Acoustics of the saxophone

Bb soprano saxophone


Music Acoustics UNSW


a key depressed
a key not depressed
a hole covered
a hole uncovered
a part of the mechanism that is not normally touched
Details in fingering legend.

Acoustic schematic
a closed tone hole
an open tone hole

Non-specialist introduction to acoustic impedance
Non-specialist introduction to saxophone acoustics

Notes are the written pitch.
Frequencies are the sounding frequency, for Bb saxophone.
Unless otherwise stated, the impedance spectrum is for a Bb saxophone.

Impedance spectrum of a Bb soprano saxophone measured using fingering for A#3.

This is the lowest note on this saxophone. All tone holes are closed, so the sax most closely resembles a conical pipe. The maxima fall at frequencies in approximately harmonic series: frequencies f, 2f, 3f etc. (For a detailed explanation and comparison of conical and cylindrical closed and open pipes, see Pipes and harmonics.) As a result, the regular series of maxima (and minima) in Z(f) extends to high frequencies.

The maxima (and minima) become weaker at high frequencies for several reasons: first, the loss of energy where the moving air is close to the walls is more important at high frequency. Second, the bell radiates high frequencies better than low, so there is less reflection of high frequencies and so weaker resonances. However, the first maximum is weaker than the next. This is due to the conical shape. For a simplified explanation, and to understand how the bell and the mouthpiece contribute to the shape of this curve, see frequency response and acoustic impedance in Saxophone acoustics. At very high frequencies, the conical shape and the bell radiate so well – rather like a megaphone – that there is very little reflection and so no resonances and no impedance peaks.

The first several maxima can be played – it's called bugling: the resonance associated with each peak drives the reed. However, the first maximum is more difficult to play than the next, especially when playing softly. Loud notes have disproportionately more contribution from high harmonics, and the high harmonics of the lowest note match impedance peaks, while a soft note has less 'help' from higher harmonics.

Compare with the impedance spectrum for a tenor sax on written A#3: same fingering but sounding one octave lower.


Sound spectrum of a Bb soprano saxophone played using fingering for A#3.
For more explanation, see Introduction to saxophone acoustics.

The peaks in the sound spectrum are harmonics: they fall at frequencies f0, 2f0, 3f0, etc. This is only approximately true of the peaks in the impedance spectrum, and the difference becomes more pronounced the higher we go in the registers. Here, the first several (approximately) harmonic resonances of the bore are all involved in driving the reed at f0, which is close to a common factor of the frequencies of the impedance peaks. The vibration of the reed and the acoustic component of the air flowing past it involve nonlinear processes, such as the turbulent loss of kinetic energy of the air. This nonlinearity is what produces the higher harmonics. The reed motion becomes very nonlinear when it begins to strike the lay. At this dynamic level, the power of the fundament at f0 changes relatively little, and blowing harder instead adds more power to the higher harmonics, making the sound brighter. In its low range, and especially when played loudly, the fundamental of the saxophone is often weaker than some of the harmonics, in part due to the relatively weak first impedance peak. For more detail, see What is a sound spectrum?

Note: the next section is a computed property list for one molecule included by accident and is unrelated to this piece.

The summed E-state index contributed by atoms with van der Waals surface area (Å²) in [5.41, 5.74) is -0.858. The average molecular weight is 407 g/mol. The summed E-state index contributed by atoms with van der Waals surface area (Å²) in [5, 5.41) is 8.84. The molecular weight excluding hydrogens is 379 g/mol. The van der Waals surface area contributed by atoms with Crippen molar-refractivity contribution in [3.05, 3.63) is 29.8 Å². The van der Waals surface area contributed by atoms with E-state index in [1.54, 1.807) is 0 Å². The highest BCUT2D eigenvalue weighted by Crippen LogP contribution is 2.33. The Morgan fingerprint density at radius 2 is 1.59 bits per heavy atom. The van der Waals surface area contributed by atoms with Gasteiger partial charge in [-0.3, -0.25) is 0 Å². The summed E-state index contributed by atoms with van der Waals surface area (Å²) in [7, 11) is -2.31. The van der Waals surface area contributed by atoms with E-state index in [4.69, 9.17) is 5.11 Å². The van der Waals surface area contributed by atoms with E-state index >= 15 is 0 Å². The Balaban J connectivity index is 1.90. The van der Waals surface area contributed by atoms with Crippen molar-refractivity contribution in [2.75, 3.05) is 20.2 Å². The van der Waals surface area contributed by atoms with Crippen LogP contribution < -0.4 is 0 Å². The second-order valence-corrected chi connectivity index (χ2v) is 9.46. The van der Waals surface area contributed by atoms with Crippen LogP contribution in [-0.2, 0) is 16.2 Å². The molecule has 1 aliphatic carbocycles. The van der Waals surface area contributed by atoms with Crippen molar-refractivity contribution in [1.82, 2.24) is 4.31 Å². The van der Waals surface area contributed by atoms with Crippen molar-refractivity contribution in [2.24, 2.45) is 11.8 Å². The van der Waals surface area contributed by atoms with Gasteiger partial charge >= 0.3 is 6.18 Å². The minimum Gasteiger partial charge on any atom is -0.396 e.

The relatively weak impedance peaks at low frequencies are due to the conical bore. Very informally, we could say that, because low frequencies have long periods, there is time for air to flow from the confined cross section of the bore at the mouthpiece down to where the bore has a larger diameter. So the typical impedances are low in this range. This does make the low notes of the saxophone a bit difficult to play – especially to play softly, when one relies less on the higher resonances to 'help' the fundamental vibration. On the other hand, the conical bore does radiate well and makes the instrument loud overall, which was one of the reasons for its invention.

In the case of notes in the lower range of the instrument, several of the harmonics coincide with resonances - peaks in the impedance spectrum. This means that the bore helps radiate them strongly. For high harmonics (say above 2.5 kHz), there are no corresponding strong resonances. However, these radiate fairly well anyway, because the saxophone is a reasonably good megaphone at these frequencies.

In the sound spectra for the low notes, we can notice a sudden increase in the negative slope of the spectral envelope that occurs close to the cut-off frequency of about 1.2 KHz.

Wind and bowed string instruments differ from percussion and plucked strings, in the the former have exactly harmonic spectra. See the discussion in How harmonic are harmonics?

Sound Clip

You can hear A#3 played.

Fingering legend
How were these results obtained?

Contact: Joe Wolfe /
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